Second grade teacher Kitten Vaa shares six principles for helping young students understand scientific argumentation.
High school English teacher Sarah Brown Wessling unpacks her use of pattern folders to teach about themes in literature.
High school literacy teacher Christopher Maldonado shares how his English-language learners use dry-erase tables to visualize their thought processes and exchange ideas.
Second grade teacher Kitten Vaa shares how her students use graphic organizers to evaluate evidence. Students draw from multiple sources, including experiments and personal experience, to support their claims.
2nd grade teacher Anna Dearlove shares how she prepares English-language learners before a whole-class lesson. During small-group instruction, she reviews vocabulary and provides ELLs with sentence starters so that they are prepared to engage in class discussions.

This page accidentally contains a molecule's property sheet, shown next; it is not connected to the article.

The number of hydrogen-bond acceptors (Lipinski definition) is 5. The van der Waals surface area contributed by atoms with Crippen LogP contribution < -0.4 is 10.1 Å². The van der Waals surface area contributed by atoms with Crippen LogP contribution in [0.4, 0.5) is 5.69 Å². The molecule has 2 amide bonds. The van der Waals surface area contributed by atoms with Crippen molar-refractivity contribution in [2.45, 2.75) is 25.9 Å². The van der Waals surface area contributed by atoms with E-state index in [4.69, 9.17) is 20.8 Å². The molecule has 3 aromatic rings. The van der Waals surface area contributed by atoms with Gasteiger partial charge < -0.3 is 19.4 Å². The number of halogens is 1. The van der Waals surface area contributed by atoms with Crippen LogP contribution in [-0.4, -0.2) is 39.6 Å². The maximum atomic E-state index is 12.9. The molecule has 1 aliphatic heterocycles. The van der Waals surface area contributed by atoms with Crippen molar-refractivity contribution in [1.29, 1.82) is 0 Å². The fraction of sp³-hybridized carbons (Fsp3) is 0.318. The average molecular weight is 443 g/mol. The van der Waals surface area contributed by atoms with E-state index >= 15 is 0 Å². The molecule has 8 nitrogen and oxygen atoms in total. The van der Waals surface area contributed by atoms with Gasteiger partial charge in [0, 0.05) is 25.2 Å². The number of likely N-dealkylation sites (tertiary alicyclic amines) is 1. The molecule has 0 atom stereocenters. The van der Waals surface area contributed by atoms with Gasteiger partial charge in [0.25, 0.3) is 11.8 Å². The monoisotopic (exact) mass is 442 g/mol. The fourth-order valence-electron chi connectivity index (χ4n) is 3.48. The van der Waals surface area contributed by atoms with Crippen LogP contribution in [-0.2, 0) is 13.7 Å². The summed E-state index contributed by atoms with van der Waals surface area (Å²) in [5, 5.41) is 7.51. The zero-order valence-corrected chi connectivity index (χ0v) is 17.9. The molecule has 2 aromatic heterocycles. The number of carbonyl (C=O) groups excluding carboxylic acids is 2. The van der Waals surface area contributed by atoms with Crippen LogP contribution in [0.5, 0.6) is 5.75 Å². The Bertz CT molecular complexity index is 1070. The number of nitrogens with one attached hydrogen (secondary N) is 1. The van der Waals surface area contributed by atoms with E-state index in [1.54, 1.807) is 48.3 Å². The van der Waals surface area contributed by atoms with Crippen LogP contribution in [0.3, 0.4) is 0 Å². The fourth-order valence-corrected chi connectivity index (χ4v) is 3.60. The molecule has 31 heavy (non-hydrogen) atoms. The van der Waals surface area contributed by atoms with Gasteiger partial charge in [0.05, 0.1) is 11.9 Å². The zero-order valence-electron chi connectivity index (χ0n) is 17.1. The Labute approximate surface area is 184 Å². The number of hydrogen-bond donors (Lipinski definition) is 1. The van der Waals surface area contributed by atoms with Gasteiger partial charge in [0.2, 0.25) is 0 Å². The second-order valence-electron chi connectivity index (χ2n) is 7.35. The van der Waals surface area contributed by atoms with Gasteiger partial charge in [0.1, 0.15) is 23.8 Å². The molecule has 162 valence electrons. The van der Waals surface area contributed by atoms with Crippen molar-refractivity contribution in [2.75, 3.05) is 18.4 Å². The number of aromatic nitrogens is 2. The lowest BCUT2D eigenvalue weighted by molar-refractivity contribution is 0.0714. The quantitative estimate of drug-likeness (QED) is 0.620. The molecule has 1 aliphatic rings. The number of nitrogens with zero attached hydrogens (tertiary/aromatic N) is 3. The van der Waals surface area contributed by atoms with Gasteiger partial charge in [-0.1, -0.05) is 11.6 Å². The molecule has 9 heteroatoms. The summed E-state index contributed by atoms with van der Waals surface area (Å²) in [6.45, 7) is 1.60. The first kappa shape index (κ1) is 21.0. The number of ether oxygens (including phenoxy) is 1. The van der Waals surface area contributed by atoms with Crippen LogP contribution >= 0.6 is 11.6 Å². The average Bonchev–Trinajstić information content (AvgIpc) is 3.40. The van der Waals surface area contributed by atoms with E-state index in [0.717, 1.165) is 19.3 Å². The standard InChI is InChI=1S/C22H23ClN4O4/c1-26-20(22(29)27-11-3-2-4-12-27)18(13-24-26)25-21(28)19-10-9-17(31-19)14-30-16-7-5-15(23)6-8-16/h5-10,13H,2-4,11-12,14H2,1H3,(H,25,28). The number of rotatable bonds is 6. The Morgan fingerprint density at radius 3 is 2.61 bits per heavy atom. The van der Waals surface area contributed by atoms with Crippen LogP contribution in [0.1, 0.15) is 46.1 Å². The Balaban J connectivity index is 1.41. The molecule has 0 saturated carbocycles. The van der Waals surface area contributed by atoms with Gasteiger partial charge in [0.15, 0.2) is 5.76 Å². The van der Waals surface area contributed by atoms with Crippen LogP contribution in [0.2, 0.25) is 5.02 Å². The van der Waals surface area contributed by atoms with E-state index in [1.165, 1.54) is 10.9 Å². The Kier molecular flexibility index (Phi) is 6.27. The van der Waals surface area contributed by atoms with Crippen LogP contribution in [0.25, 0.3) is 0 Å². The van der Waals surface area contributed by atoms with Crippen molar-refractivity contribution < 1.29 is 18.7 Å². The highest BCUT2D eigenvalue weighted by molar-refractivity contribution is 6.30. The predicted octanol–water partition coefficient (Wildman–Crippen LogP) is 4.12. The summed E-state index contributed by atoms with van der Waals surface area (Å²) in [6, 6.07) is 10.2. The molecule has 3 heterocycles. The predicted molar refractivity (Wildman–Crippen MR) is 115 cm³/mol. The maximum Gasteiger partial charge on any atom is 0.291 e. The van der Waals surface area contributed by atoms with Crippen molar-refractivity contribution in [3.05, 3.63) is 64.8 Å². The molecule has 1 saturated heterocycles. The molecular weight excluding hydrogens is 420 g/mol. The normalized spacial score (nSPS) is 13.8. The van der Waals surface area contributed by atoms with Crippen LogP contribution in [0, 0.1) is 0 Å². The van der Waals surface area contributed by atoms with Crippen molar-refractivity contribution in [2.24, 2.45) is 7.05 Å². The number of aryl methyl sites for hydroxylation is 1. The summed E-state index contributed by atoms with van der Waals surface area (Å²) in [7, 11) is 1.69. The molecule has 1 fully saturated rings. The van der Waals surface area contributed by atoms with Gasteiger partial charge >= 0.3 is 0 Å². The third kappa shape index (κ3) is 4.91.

Former National Teachers of the Year reflect on how their instruction can better support their students' learning and growth. Teachers share how they expand their impact by constantly reassessing their work and collaborating with other teachers.
Kindergarten teacher Elizabeth Iwaszewicz shares how she pairs native English speakers with English-language learners during a turn-and-talk exercise to improve their speaking and listening skills.
Kristin Gray, a K-5 math specialist at Richard A. Shields Elementary School in Lewes, Del., shares a strategy for eliciting student discussion by providing her students with a picture that can be used to talk about numbers, shapes, and patterns. Students share what they notice and wonder about the image in pairs and as a class.
Sarah Brown Wessling, an English teacher at Johnston High School in Iowa, shares how she bounces back after a 'bad' lesson. Overplanning can result in an overly complex lesson, so it's important to make changes as the lesson goes on, based on the needs of students.
Ryan Reilly, a 1st grade teacher at White Center Heights Elementary School in Seattle, and Donella Oleston, a kindergarten teacher there, teach students how to make evidence-backed claims when reasoning about groups of objects. Both teachers create opportunities for students to share with the class their ideas and what they noticed.